Oh, how I'd love to meet (or be just like) Marty and Eileen! They buy a 400 year old cottage in France for their second home. This is the utterly charming and witty memoir of their journey to "be French." There are some unexpected events, language problems and renovations along the way, as there always are, and these are related with great humor and ease. There's just enough of the French language sprinkled in to make it fun. I loved hearing about a part of France not usually seen, especially the village life. And the recipes from their daughter, Sara the chef, look delicious! A quick read, I actually would have liked more! I am looking forward to checking out their website for more stories and recipes. Highly Recommend! 4.5 stars at least! Many thanks to NetGalley and the publisher for allowing me read this. A pure delight!
after buying a place in rural France,American couple Marty and Eileen's life in the farmhouse is a charming and deliciously good insight into moving to a place that is totally different from the one you are used to. This book appealed to me immensely and gave my love of all things French a new and revived admiration. Beautifully descriptive and with the added bonus of daughter Sara's cooking skills, you are transported, with some funny moments and a good mix of life in Aquitaine, this will either convince you to move there or put you off completely. Highly recommendable and completely uncomplicated.. it is perfect for summer reading.
"Have a setback, have a drink"! A useful phrase for all kinds of trauma and dilemmas you may come across during a move to another country. This memoir will have you packing your belongings and selling up even before you reach the end of the book! Great read!
The thought of owning a house in France just sounds so wonderful. To experience what Eileen and Marty are with their purchase of a house known as Le Reve, the dream, is exactly that a dream with some nightmares along the way. The two together write about their life before France and their life in France, the trials, tribulations, laughs and loves. I enjoy reading about even the small mundane things like a VCR to the excitement of town festival. Their friends are ones that I would love to sit around a picnic table enjoying a glass of wine with a discussing the news. The writing is fluid and the story is wonderful, escaping into this book was a vicarious escape of the best kind. Thank you to netgalley and the publisher for the copy in exchange for my honest review.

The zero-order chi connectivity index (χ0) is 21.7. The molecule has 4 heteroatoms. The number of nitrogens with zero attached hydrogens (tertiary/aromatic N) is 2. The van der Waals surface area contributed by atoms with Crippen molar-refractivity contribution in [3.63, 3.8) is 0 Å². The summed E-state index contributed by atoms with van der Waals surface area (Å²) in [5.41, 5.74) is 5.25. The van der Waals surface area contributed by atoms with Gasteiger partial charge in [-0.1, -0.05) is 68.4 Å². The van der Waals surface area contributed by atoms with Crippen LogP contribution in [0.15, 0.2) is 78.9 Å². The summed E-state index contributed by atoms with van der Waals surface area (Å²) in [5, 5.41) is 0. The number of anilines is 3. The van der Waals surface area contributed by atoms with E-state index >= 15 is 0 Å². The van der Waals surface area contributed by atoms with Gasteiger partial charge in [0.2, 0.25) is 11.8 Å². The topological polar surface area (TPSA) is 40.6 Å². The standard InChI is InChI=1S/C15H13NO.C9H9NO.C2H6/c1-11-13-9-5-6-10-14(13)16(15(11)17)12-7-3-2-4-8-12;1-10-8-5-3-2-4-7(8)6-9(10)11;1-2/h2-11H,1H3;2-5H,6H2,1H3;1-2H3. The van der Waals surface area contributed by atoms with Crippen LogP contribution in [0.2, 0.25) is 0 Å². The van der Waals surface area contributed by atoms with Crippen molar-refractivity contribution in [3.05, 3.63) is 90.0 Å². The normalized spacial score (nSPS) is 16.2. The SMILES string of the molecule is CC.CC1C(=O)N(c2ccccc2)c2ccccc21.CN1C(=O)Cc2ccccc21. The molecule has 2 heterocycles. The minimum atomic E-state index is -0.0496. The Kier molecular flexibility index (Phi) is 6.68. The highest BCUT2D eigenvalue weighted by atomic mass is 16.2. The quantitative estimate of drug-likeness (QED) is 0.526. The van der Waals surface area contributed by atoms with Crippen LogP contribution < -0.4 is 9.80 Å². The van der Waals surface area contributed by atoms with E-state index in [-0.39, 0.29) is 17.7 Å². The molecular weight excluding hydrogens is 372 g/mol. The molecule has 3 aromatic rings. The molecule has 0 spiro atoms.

Beginning French was such a treat to read. My husband and I lived in France for six months, so much of what they talk about I definitely remember and understand! Their writing is wonderful because it's clear and concise - and often witty, my favorite kind. I snorted when Marty said he had the same ear for French numbers as a German Shepherd did for Shakespeare sonnets, because IT'S SO TRUE. French numbers are the worst, and I had the same problem. They also do what is surprisingly difficult for travel writers to do - they have a good balance. They are honest about their struggles, but they also recognize and understand the blessing they have in living in such a beautiful foreign country. I appreciated the recipes they included in the book as well, because they sounded delicious. My only complaint is that I didn't want this to end!
Loved hearing about the neighbors and markets in France. Appreciated the recipes that accompanied the chapters and also the glossary. Wish it left out the story line with Jackie. Would like another installment...
I'd like to thank Netgalley and the Les Americans for providing me with a free copy. The views mentioned are purely my own. Beginning French was perfect for a Francophile like me. I have forever dreamed of living in a different country and this is an apt introduction to country living in France. Marty and Eileen have always dreamed of travelling and on one such trip they fall in love with the rural France. They're are so enchanted, they end up buying a 400 year old villa. With the beautiful villa comes a breathtaking view and loads of problems. This is their memoir of such misadventures and the joys of living in France. Throughout their journey I was with them. I worried when the boiler exploded and ecstatic when their journey took them to the night markets sampling the fresh food or listening to the local bands. Their recipes seemed good too but since I'm a vegetarian a lot of them aren't useful to me. If you're suffering from the lack of Vitamin F (France), this is a perfect medicine.
"Beginning French" is a truly lovely gem of a story. The authors, along with their adult daughter, purchase a "home" in a tiny medieval village named Issageac, in the Dordogne area of France. I know what you're thinking; you have heard this story before, right? I, too, have read many books with the same premise. However, in this case, the authors have created a different atmosphere, not all is sunshine and wine, nor gloom and doom. Their approach is one of honesty, whereby they lay bare their souls in describing their journey to try to "become French" (albeit with a good dose of humor). Whether it's describing a local "night market", toads in the swimming pool, the Lascaux caves (fascinating descriptions), or an overly-amorous carpet salesperson, you will feel like you are standing next to the authors as they have their experiences. They have some great insights into life also. That money doesn't equate with wealth. Wealth comes from investing in things that matter. Things like family, experiences, learning about other people and cultures. I became emotionally invested in this book. So much so that at one point, I found myself genuinely concerned about their future (no spoiler allowed). That's a rarity for me these days, and it was a nice feeling. And if the story isn't enough to pique your interest, there are numerous wonderful recipes in the book, created by their daughter, a chef. Do yourself a favor and check this book out. You will not be disappointed!